Matt Weldon

Matt Weldon

Posted on 01/23/2014


Photo taken on January 17, 2014


See also...

Pyrex and Hewletts Pyrex and Hewletts


Pentax Pentax



Keywords

glass
k-5
pyrex
old glass
glass insulator
insulator
power lines
power pole
electricity
electric
pentax
power
CD 331


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CD 331, PYREX, Yellow Tint

CD 331, PYREX, Yellow Tint
A very large power insulator produced by the Corning Glass Works in Corning, New York for the Pyrex trademark line of insulators which produced insulators in the 1920's - 1940's.

The CD 331 Pyrex insulator with a width of 15" and height of 11" and weight of 38.25 lbs makes it the largest and heaviest glass pintype insulator produced in North America. This Pyrex insulator known as mold style No. 701 were produced in the 1930's and supported voltages of 70,000 volts.

Most CD 331s were used around Dalles & Pendleton, Oregon; Walla Walla & Dayton, Washington; Montana.

Here is a link showing them in service use. Photos by Bill Rohde.
www.insulators.info/service/pyrex.htm

AstroElectric, Lewis Perkins, SW Ohio Lines and 2 other people have particularly liked this photo


11 comments - The latest ones
Power Lines
Power Lines
I wonder if any of these insulators remain in service to this day?
3 years ago.
David Dahle has replied to Power Lines
I believe there may still be a few. Might want to ask Steve as he likely knows someone (Jeff Kaminski) who has recovered a good number of big multis from rebuilt / retired 66kV lines in New England.
3 years ago.
Matt Weldon has replied to Power Lines
I don't know if any of the above areas still have some up in the air or not. If I ever made it back out to Seattle I was going to check out the Wala Walla area. I know some were used out in the eastern states also.
3 years ago.
John Orrells
John Orrells
Lovely image, well photographed
3 years ago.
Matt Weldon has replied to John Orrells
Thanks!
3 years ago.
David Dahle
David Dahle
Nice piece. Would like to have one someday but any that make it to a show are usually sold before they're on the table. Tommy Bolack has a BUNCH - I counted over 20 in and around his house!
3 years ago.
Matt Weldon
Matt Weldon
Thanks! I rarely see them at shows because I guess people don't want to drag these big hulk of glass around. Sounds like Tommy needs to sell some out if he's got that many. They only come in three colors.

This is the new piece of glass I purchased so I could photograph all my power pieces individually. It was very difficult laying this big heavy insulator down on the glass, and man I was very nervous about it setting there on the glass even though it was thick glass.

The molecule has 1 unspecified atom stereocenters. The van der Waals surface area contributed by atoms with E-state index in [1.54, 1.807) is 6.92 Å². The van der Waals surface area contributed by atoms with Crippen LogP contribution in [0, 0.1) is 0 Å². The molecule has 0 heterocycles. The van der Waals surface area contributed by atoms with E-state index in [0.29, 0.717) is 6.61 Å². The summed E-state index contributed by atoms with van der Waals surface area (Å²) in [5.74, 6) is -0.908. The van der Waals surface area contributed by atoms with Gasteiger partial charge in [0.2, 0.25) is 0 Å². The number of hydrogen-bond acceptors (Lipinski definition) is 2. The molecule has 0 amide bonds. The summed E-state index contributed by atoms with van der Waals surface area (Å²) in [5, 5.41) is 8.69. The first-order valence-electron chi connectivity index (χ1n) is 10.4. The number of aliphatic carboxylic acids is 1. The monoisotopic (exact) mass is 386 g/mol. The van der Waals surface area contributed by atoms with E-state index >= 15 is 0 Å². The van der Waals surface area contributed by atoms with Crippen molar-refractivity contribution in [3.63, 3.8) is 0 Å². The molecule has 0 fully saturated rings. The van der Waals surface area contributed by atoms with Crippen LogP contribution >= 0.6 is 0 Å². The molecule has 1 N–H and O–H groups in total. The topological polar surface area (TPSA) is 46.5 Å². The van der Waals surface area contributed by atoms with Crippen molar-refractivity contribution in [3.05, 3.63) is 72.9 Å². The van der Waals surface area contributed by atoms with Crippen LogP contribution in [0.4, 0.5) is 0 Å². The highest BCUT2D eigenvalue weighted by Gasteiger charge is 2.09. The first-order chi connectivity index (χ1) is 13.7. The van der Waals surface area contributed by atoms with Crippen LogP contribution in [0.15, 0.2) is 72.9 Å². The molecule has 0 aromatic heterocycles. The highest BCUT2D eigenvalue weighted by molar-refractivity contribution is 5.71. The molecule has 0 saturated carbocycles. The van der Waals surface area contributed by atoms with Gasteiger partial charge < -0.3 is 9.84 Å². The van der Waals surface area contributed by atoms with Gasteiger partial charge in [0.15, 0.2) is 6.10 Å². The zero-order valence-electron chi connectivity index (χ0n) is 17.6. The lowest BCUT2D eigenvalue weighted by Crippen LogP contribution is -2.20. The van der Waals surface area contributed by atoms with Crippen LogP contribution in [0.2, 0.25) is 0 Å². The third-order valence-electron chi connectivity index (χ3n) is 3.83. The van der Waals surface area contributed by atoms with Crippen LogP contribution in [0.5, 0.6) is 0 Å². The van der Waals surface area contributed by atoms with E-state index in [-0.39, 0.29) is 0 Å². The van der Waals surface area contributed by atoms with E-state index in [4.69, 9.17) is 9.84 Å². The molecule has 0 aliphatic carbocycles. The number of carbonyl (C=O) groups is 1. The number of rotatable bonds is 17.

3 years ago.
Power Lines
Power Lines
I'll admit--the lighting is truly excellent in this picture! It really brings out the color of the insulator.

I did a little photographing of a couple insulators for reference purposes a while ago on the cheap. My setup consisted of a cardboard box and a couple sheets of white paper. It did ok, but neither the setup nor the insulators held a candle to what you're doing now!
3 years ago.
Matt Weldon has replied to Power Lines
Thanks! Since I got new fluorescent lights a couple weeks ago I've been re-photographing my collection. The new bulbs are 5000k temperature which gives you the same lighting as mid afternoon sunlight. My other lights were way to warm and always gave me to much yellow and was a pain to get the proper white balance in my processing.

There are pros and cons to using backlighting to photograph your insulators. The pros are you don't get the hotspots or glare from the sun or flash. I always use my tripod and no flash. The cons are you get more of a flat look to the image or less of a three dimensional look compare if you were to photograph outside or use flash.

In the processing the shadow highlight tool in photoshop comes in very handy to bring back the details in the dark areas and to cut down on the glare on the sides of the insulators, especially on the darker insulators.

Some people like the reflection in the glass and some don't. I personally like the reflection because it gives the insulator and image more of a natural look compare to a floating insulator surrounded by white.

Hope this helps out some for anyone getting involved in photographing their insulators.

Here was my setup for photographing my power insulators.
www.flickr.com/photos/mtr736/11974444153
3 years ago.
Pinnerbark
Pinnerbark
That is a neat looking insulator..
2 years ago.
Matt Weldon has replied to Pinnerbark
Thanks!
2 years ago.